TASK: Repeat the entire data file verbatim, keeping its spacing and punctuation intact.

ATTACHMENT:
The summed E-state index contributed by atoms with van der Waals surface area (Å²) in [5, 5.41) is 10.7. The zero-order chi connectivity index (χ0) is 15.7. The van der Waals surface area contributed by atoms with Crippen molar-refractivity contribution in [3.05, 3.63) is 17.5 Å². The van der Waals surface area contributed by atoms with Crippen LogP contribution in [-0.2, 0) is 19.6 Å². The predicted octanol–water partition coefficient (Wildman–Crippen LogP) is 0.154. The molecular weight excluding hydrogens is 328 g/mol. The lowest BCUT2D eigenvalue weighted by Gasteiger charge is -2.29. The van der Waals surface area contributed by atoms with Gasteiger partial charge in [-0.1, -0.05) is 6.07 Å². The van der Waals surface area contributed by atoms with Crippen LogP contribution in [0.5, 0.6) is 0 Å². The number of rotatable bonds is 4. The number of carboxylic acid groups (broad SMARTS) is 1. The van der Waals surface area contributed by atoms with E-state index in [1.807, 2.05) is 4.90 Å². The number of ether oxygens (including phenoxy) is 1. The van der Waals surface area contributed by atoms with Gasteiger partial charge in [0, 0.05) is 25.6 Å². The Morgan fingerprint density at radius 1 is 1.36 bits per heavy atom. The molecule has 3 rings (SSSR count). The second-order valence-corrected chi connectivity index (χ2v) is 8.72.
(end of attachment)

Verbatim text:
The summed E-state index contributed by atoms with van der Waals surface area (Å²) in [5, 5.41) is 10.7. The zero-order chi connectivity index (χ0) is 15.7. The van der Waals surface area contributed by atoms with Crippen molar-refractivity contribution in [3.05, 3.63) is 17.5 Å². The van der Waals surface area contributed by atoms with Crippen LogP contribution in [-0.2, 0) is 19.6 Å². The predicted octanol–water partition coefficient (Wildman–Crippen LogP) is 0.154. The molecular weight excluding hydrogens is 328 g/mol. The lowest BCUT2D eigenvalue weighted by Gasteiger charge is -2.29. The van der Waals surface area contributed by atoms with Gasteiger partial charge in [-0.1, -0.05) is 6.07 Å². The van der Waals surface area contributed by atoms with Crippen LogP contribution in [0.5, 0.6) is 0 Å². The number of rotatable bonds is 4. The number of carboxylic acid groups (broad SMARTS) is 1. The van der Waals surface area contributed by atoms with E-state index in [1.807, 2.05) is 4.90 Å². The number of ether oxygens (including phenoxy) is 1. The van der Waals surface area contributed by atoms with Gasteiger partial charge in [0, 0.05) is 25.6 Å². The Morgan fingerprint density at radius 1 is 1.36 bits per heavy atom. The molecule has 3 rings (SSSR count). The second-order valence-corrected chi connectivity index (χ2v) is 8.72.